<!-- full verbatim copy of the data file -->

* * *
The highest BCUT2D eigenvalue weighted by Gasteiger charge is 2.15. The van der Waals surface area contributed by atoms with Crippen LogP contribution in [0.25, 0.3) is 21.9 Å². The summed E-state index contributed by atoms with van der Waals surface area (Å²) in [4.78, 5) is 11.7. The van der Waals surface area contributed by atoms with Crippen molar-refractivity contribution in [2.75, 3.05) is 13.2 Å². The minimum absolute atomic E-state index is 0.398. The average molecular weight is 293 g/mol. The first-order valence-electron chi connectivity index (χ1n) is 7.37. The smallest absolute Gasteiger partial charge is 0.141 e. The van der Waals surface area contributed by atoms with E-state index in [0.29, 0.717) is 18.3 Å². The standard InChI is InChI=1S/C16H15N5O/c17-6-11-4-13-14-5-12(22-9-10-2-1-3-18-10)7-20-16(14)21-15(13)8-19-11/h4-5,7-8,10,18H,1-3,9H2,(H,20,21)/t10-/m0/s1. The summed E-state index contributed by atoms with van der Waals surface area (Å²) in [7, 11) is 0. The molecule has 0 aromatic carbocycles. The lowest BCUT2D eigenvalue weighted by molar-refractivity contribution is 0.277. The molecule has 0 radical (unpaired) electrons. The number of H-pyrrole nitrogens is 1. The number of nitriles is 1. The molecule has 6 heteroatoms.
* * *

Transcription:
The highest BCUT2D eigenvalue weighted by Gasteiger charge is 2.15. The van der Waals surface area contributed by atoms with Crippen LogP contribution in [0.25, 0.3) is 21.9 Å². The summed E-state index contributed by atoms with van der Waals surface area (Å²) in [4.78, 5) is 11.7. The van der Waals surface area contributed by atoms with Crippen molar-refractivity contribution in [2.75, 3.05) is 13.2 Å². The minimum absolute atomic E-state index is 0.398. The average molecular weight is 293 g/mol. The first-order valence-electron chi connectivity index (χ1n) is 7.37. The smallest absolute Gasteiger partial charge is 0.141 e. The van der Waals surface area contributed by atoms with E-state index in [0.29, 0.717) is 18.3 Å². The standard InChI is InChI=1S/C16H15N5O/c17-6-11-4-13-14-5-12(22-9-10-2-1-3-18-10)7-20-16(14)21-15(13)8-19-11/h4-5,7-8,10,18H,1-3,9H2,(H,20,21)/t10-/m0/s1. The summed E-state index contributed by atoms with van der Waals surface area (Å²) in [7, 11) is 0. The molecule has 0 aromatic carbocycles. The lowest BCUT2D eigenvalue weighted by molar-refractivity contribution is 0.277. The molecule has 0 radical (unpaired) electrons. The number of H-pyrrole nitrogens is 1. The number of nitriles is 1. The molecule has 6 heteroatoms.